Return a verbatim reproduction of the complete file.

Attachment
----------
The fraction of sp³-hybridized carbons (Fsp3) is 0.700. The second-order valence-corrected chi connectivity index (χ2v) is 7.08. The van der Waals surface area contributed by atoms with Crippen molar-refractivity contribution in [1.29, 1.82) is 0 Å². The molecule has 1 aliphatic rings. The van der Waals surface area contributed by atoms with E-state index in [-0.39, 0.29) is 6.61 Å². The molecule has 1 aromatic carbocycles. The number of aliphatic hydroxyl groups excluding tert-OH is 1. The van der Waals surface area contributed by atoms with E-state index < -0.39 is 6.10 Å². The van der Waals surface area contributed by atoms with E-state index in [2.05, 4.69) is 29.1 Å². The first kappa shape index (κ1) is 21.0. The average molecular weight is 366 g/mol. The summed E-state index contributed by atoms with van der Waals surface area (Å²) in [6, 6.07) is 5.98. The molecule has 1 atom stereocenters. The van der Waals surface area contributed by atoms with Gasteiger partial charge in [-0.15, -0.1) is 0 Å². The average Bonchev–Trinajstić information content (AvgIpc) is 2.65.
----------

The fraction of sp³-hybridized carbons (Fsp3) is 0.700. The second-order valence-corrected chi connectivity index (χ2v) is 7.08. The van der Waals surface area contributed by atoms with Crippen molar-refractivity contribution in [1.29, 1.82) is 0 Å². The molecule has 1 aliphatic rings. The van der Waals surface area contributed by atoms with E-state index in [-0.39, 0.29) is 6.61 Å². The molecule has 1 aromatic carbocycles. The number of aliphatic hydroxyl groups excluding tert-OH is 1. The van der Waals surface area contributed by atoms with E-state index < -0.39 is 6.10 Å². The van der Waals surface area contributed by atoms with E-state index in [2.05, 4.69) is 29.1 Å². The first kappa shape index (κ1) is 21.0. The average molecular weight is 366 g/mol. The summed E-state index contributed by atoms with van der Waals surface area (Å²) in [6, 6.07) is 5.98. The molecule has 1 atom stereocenters. The van der Waals surface area contributed by atoms with Gasteiger partial charge in [-0.15, -0.1) is 0 Å². The average Bonchev–Trinajstić information content (AvgIpc) is 2.65.